February 2007


What do you do when the judge turns to the vocational expert and gives him the hypothetical question?

The reason the judge is asking the question is to find out if you can do your past work or any other work. If you can then you will be found not disabled.

You need to listen carefully to the type of limitations the judge provides to the vocational expert. If you have a limitation that he does not list or that is in your medical records you need to ask the expert about the effect the limitation would have on your past work.

The vocational expert will often be asked to provide examples of jobs you could perform based on your limitations. Once again, listen carefully for the types of jobs listed. If you do not understand the job duties ask for details. Listen for the exertional level, such as sedentary or light. Ask what makes the particular job sedentary or light.

If you have pain problems or medication side effects ask what level of concentration and productivity are required for the job. If you need to change positions often, ask if the jobs have a sit/stand option.

Remember, this is a crucial part of the hearing. If the judge finds you can do your past work, you lose. If the judge finds you can some other job, with limited exceptions, you lose.

Questions? Call me. I would be glad to talk about the specifics of your case.

So you want to represent yourself in your Social Security disability case?

Okay assuming you go against my advice to hire an experienced lawyer for no up front fees, I am going to give you some tips.

Make sure you have all your updated medical records in your file. Medical is king in Social Security disability. Weak medical means you lose.

Will your doctor write a letter for you explaining how your medical condition limits your ability to function on a daily basis? If so send it in to Social Security.

Have one or two friends or family members write a letter describing your problems and how they limit you. Take them to the hearing with you.

Think about the best words that will paint a picture of your pain, what happens when you stand, sit, walk and lift, and why you cannot work 8 hours a day and 5 days a week. 

This will get you part of the way there. In another post I will discuss your next hurdle: the vocational expert.

If you have any contact with the Social Security disability system I am sure you wonder who thought up this crazy system.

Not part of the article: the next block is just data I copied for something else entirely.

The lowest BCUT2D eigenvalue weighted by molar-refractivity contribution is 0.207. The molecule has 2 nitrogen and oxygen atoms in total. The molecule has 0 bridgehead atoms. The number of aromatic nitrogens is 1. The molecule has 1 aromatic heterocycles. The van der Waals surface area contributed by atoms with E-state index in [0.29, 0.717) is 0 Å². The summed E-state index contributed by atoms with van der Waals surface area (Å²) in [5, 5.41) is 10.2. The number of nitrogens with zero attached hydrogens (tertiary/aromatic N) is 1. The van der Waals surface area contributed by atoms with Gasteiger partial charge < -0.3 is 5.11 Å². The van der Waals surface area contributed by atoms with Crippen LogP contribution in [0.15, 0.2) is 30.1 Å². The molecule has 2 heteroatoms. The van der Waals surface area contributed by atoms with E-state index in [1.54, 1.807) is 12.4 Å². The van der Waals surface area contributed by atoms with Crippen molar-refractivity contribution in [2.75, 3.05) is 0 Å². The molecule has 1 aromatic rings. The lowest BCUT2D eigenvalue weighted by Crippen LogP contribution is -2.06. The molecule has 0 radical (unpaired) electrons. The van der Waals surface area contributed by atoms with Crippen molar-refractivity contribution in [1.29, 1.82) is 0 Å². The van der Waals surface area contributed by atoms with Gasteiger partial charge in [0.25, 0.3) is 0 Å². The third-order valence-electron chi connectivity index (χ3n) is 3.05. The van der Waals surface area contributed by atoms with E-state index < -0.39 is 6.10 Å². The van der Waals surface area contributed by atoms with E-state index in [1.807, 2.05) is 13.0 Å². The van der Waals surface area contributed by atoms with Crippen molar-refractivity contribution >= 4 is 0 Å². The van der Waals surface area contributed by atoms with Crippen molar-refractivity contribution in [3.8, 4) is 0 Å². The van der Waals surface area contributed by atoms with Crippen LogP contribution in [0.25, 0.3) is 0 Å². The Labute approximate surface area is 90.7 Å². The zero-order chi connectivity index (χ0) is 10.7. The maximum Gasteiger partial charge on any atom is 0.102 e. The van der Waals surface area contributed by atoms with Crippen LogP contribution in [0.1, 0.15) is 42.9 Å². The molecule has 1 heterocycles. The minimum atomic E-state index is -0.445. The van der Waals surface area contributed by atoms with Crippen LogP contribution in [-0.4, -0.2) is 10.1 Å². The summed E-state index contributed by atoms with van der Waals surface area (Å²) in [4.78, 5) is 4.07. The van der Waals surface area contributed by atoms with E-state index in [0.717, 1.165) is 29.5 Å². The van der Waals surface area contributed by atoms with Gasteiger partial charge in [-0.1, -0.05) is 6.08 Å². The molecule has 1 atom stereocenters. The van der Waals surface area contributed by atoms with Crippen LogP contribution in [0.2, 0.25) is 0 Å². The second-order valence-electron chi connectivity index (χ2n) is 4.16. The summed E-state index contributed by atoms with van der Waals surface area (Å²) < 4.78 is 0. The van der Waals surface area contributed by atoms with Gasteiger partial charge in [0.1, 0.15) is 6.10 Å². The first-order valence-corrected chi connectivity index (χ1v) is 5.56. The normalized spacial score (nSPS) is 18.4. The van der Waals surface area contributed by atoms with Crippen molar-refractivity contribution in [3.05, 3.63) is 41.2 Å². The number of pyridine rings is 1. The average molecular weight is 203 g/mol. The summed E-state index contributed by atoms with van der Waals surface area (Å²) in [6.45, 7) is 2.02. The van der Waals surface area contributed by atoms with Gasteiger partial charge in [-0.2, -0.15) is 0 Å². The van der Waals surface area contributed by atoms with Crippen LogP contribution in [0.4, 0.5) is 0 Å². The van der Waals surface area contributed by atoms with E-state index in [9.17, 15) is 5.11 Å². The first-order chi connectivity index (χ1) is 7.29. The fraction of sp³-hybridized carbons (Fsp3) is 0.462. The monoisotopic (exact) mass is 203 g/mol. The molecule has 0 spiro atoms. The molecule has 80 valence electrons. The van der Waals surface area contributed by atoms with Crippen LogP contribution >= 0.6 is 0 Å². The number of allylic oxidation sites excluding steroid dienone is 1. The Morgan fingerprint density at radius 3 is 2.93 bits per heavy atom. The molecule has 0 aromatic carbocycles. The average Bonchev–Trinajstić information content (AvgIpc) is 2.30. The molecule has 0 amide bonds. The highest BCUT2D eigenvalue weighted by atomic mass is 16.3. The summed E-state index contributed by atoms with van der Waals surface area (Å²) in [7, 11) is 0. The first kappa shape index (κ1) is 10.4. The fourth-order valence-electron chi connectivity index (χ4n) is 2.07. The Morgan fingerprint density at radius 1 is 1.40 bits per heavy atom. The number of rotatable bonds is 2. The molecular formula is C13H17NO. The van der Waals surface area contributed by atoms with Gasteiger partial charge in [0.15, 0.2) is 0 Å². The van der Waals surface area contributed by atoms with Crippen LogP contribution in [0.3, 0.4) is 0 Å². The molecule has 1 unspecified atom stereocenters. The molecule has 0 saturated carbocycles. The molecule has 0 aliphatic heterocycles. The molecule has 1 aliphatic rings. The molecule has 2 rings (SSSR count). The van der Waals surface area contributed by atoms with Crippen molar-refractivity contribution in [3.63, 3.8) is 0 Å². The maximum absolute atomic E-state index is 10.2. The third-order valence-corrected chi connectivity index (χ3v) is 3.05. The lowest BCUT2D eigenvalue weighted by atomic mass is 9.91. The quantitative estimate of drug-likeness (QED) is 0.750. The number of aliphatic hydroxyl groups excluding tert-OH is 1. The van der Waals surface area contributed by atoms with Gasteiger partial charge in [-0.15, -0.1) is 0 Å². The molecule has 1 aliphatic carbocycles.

You wait for 2 to 3 years to have someone tell you that you are disabled or not. Isn’t there a better way?

I am sure that if we all sat down at our computers and blogged out ideas we could come up with a better system in an afternoon.

Problem is that it would probably cost more money, personnel and effort than any administration is willing to invest.

The dirty little secret is that disabled people have not reached the tipping point to bring in more money and personnel to speed up the process.

The Bush administration has a pilot project going to speed up the process. However, it does not appear that it will make much difference.

There may be some hope with a change in Congress and with a presidential election upcoming but there has been democratic  control before and not much has happened.

There is way too much budgetary pressure from the war, and spending overruns in other areas to expect loads of money dumped into SSA for more administrative law judges and review people.

That does not mean we should give up hope or stop trying to change the system. By all means, we should contact our elected representatives and ask them to look into the disability case backlogs and what ways we can speed up the system(see congressional link). What about a computer system that screens the vital information such as education, age, work history and medical conditions and spits out a triage of cases that meet listing and grid criteria. I am not talking about another computer contractor boondoggle that rips off the taxpayer. But something that uses available information SSA is already compiling and makes faster decisions.

Anyway, in addition to advocacy groups,  I think it is worth it for citizens to contact their government and ask them to work on improving the social security disability adjucation procedures.